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Thursday, June 22, 2006

Road-trip: Falls Church, Virginia

After about a week in Wilmington, on to visit CR in northern Virginia . I always dread the drive. The traffic around Washington, DC can be hell, adding hours at the end of the trip. But this time it wasn't bad at all. I even managed to find the house with only one wrong turn, a victory for directionally challenged me.

Mostly the two of us just hung out, talked, watched TV or DVDs. The biggest outing was a visit to a garden center. The only social occasion was the first night, when one of CRs friends came over for dinner. She works for an NGO, and had stories about visits to Tblisi (capital of Georgia) and cancelled trips to Dili (capital of East Timor).

I met a friend for dinner. She and another friend went to Antarctica this year, and the trip sounded fantastic. The Falklands, South Georgia, the Orkneys, the Anarctic Peninsula. In addition to the usual experts that are available on such trips, this cruise had some famous guest lecturers. Roauld Meissner, who was the first perston to climb Mt. Everest without oxygen, and Conrad Anker, another mountaineer. The whole trip sounded so interesting. Jealousy abounds.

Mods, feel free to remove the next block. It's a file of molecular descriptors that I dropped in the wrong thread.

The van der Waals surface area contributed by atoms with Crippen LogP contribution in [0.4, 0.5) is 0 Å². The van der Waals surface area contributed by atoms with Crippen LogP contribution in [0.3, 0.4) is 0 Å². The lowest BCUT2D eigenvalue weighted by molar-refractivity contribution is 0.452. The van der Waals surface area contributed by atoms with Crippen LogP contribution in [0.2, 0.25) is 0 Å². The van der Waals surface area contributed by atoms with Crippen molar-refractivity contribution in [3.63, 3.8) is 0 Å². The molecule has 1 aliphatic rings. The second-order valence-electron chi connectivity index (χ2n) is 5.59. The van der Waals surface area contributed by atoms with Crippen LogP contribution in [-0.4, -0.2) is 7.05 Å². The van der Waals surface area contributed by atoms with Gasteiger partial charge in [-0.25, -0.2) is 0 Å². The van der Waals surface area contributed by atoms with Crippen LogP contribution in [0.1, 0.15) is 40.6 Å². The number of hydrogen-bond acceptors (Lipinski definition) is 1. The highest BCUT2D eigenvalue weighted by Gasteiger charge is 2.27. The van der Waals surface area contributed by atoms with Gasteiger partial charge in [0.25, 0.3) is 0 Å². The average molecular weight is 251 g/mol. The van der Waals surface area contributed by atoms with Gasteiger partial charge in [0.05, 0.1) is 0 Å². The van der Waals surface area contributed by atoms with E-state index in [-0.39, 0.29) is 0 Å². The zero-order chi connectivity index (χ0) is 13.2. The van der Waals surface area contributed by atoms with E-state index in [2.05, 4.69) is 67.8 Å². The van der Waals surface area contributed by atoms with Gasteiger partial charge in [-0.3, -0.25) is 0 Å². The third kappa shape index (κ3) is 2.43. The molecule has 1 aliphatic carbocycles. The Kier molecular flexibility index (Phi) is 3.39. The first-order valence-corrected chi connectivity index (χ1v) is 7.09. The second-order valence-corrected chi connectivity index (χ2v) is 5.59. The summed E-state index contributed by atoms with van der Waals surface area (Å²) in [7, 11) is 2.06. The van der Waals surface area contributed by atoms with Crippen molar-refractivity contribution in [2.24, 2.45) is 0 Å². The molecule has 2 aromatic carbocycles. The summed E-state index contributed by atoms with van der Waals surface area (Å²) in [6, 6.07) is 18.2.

Before meeting my friend at Ivy's, an Indonesian restaurant on Connecticutt Avenue, I drove out to Rockville, MD. I wanted to visit Bagel City, my favorite bagel shop from back when I lived in the area. Bagel City was part of my Sunday morning ritual for several years. Even after I left Bethesda to live in the District, I would drive out on Sundays for a veggie cream cheese on a toasted onion bagel. This time I had two.

Then I went to camera shop and learned that if I had hung on to my Nikon when it died, Nikon would have repaired or replaced it for free. So now I get to buy a new camera (yeah!) and spend money needlessly (boo!).

Add a couple of trips to the supermarket, a haircut, and a gas fill-up, and you have my stay covered.

I loved it. After being away so much it takes a while to get back into a comfortable place with friends. There's the initial chatter, then a sort of lull before you reach that easy spot of disjointed conversations and casual references. Some sort of timeline, a collection of recent references that include day-to-day stuff, adds a kind of ease. My choice to travel, to pass my years outside the US, totally interrupts that flow, and it is nice to get it back, even for little while.

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